[Paleopsych] when the body runs riot

HowlBloom at aol.com HowlBloom at aol.com
Sun Jul 3 14:17:53 UTC 2005

The  body has good reasons for giving us inflammations, or so we’ve been told 
by  evolutionary biology.  Inflammation  can quarantine micro-attackers and 
help heal our wounds.  But if the swollen redness of  inflammation is so 
useful, why does the body have built in mechanisms to keep it  under control? 
Those mechanisms are, according to the article below,  “epoxyeicosatrienoic 
acids (EETs)”.  These acids keep a good thing from happening.  They rein in 
Could the answer be something that the work of paleopsych  member Neil 
Greenberg taught me a long time ago?  In moderate doses things the body’s own  
internally-concocted remedies are good.  In overdoses they can be poisons.  Stress 
hormones are examples.  In swift, sharp jolts, they are pick-me-ups, 
attention, strength, and  energy boosters extremely useful in fast but vicious fights 
or when it’s time to  turn tail and skedaddle, escape.  But in chronic doses, 
doses that go on and on and on and on from day to  day and week to week, those 
same stress hormones, those quick-hit tonics, are  poisons. 
Does  the body need inflammation inhibitors like epoxyeicosatrienoic acids to 
make  sure that it doesn’t get too much of a good thing?  Are these 
inhibitors part of the same  sort of checks and balances that Sherringtonian nerves use 
when they are finely  tuned by an excitatory signals and a counterbalance of 
inhibitory signals?  Are they like the extensor and tensor  muscles, the upper 
bicep balanced against the muscle that faces it on the  underside, the muscle 
below your arm from your shoulder to your elbow?  Snip the bottom muscle and 
your hand  will fly up to your shoulder and stay there, stuck in place by the 
unchecked  enthusiasm of the muscle on top.  Cut the top muscle, and your arm 
will look like an unbending stick.  Your elbow and forearm will be  
permanently locked in position. 
And  are the acids that inhibit inflammation a bit like the part of the brain 
that  does the most to civilize us, the most to make us “human’—the 
pre-frontal  cortex?  You’d think that the human  part of the brain would be there to 
throw us into hyper-gear and turbocharge,  giving us the mental warp engines 
we need to break the consciousness barrier and  rocket into thought.  But, no.  
The prefrontal cortex does the  opposite.  It’s a brake, a  drag-chute, an 
inhibitor.  Without  the “human” part of the brain, that three pound lump of 
pink stuff in our head  would apparently do too much, not too little.  It takes 
restraint to make us  human. 
When  Aristotle said that life is really a balancing act between extremes, he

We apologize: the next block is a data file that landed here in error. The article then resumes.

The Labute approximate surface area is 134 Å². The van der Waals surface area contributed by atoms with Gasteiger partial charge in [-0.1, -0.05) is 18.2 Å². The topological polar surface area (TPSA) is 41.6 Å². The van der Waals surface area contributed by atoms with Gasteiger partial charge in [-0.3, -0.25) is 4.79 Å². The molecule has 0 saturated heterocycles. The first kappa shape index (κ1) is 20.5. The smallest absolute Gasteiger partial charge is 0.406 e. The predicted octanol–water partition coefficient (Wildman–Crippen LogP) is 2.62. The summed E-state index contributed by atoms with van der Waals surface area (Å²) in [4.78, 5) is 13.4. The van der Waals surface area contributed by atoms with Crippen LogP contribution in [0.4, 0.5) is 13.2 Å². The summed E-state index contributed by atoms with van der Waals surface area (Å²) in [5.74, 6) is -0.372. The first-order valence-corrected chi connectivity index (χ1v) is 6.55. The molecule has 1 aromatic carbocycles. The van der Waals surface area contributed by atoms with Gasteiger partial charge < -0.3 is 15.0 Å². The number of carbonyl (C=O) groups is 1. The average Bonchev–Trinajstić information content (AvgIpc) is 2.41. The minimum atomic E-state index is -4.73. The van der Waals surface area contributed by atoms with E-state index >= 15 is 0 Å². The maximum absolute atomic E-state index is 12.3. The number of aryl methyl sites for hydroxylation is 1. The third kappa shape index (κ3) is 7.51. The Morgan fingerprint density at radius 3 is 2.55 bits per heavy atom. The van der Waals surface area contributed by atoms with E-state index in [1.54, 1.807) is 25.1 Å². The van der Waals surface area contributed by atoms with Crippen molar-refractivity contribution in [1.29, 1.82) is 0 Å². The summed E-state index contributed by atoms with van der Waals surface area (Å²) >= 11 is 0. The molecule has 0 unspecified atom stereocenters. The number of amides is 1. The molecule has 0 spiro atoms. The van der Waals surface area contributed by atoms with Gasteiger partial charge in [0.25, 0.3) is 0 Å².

may have  gotten it far more right than he ever imagined.  Howard 
Retrieved July 3,  2005, from the World Wide Web  
Running Interference: Fresh approach to fighting  inflammation 
Nathan Seppa 
The  more scientists learn about inflammation, the less they like it. 
Although this  bodily process speeds wound healing and corrals microbes, it can also 
do plenty  of harm, as seen in people with arthritis, asthma, and a host of 
other ailments.  Unfortunately, today's anti-inflammatory drugs pose their own 
problems. They  cause stomach distress in many people, and some drugs seem to 
hike the risk of  heart attacks. So, the search for a safe inflammation fighter 
goes  on. 
Bruce D. Hammock, a biochemist at the  University of  California,  Davis, and 
his colleagues now report  that two experimental drugs shield lab mice from 
extreme inflammation. The  findings appear in an upcoming Proceedings of the 
National Academy of  Sciences. 
Earlier research had suggested that a troublesome enzyme,  called soluble 
epoxide hydrolase, degrades natural inflammation inhibitors known  as 
epoxyeicosatrienoic acids (EETs).
Howard Bloom
Author of The Lucifer Principle: A  Scientific Expedition Into the Forces of 
History and Global Brain: The Evolution  of Mass Mind From The Big Bang to the 
21st Century
Recent Visiting  Scholar-Graduate Psychology Department, New York University; 
Core Faculty  Member, The Graduate  Institute
Founder:  International Paleopsychology Project; founding board member: Epic 
of Evolution  Society; founding board member, The Darwin Project; founder: The 
Big Bang Tango  Media Lab; member: New York Academy of Sciences, American 
Association for the  Advancement of Science, American Psychological Society, 
Academy of Political  Science, Human Behavior and Evolution Society, International 
Society for Human  Ethology; advisory board member: Institute for 
Accelerating Change ; executive  editor -- New Paradigm book series.
For information on The International  Paleopsychology Project, see: 
for two chapters from  
The Lucifer Principle: A Scientific Expedition Into the Forces of History,  
see www.howardbloom.net/lucifer
For information on Global Brain: The  Evolution of Mass Mind from the Big 
Bang to the 21st Century, see  www.howardbloom.net

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